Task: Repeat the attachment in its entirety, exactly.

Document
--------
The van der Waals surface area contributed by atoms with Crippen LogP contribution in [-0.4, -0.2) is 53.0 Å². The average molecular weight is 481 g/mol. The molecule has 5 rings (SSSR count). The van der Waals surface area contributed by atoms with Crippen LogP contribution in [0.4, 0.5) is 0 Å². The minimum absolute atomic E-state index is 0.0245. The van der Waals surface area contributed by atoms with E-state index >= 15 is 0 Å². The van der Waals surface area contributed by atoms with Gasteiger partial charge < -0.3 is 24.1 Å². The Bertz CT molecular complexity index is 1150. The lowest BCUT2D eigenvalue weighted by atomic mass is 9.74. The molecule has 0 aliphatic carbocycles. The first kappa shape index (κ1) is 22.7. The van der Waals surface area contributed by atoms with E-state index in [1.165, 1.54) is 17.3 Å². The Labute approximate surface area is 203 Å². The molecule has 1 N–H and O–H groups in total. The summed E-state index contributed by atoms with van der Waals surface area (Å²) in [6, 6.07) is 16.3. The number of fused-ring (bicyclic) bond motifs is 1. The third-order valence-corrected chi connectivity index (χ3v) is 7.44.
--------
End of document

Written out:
The van der Waals surface area contributed by atoms with Crippen LogP contribution in [-0.4, -0.2) is 53.0 Å². The average molecular weight is 481 g/mol. The molecule has 5 rings (SSSR count). The van der Waals surface area contributed by atoms with Crippen LogP contribution in [0.4, 0.5) is 0 Å². The minimum absolute atomic E-state index is 0.0245. The van der Waals surface area contributed by atoms with E-state index >= 15 is 0 Å². The van der Waals surface area contributed by atoms with Gasteiger partial charge < -0.3 is 24.1 Å². The Bertz CT molecular complexity index is 1150. The lowest BCUT2D eigenvalue weighted by atomic mass is 9.74. The molecule has 0 aliphatic carbocycles. The first kappa shape index (κ1) is 22.7. The van der Waals surface area contributed by atoms with E-state index in [1.165, 1.54) is 17.3 Å². The Labute approximate surface area is 203 Å². The molecule has 1 N–H and O–H groups in total. The summed E-state index contributed by atoms with van der Waals surface area (Å²) in [6, 6.07) is 16.3. The number of fused-ring (bicyclic) bond motifs is 1. The third-order valence-corrected chi connectivity index (χ3v) is 7.44.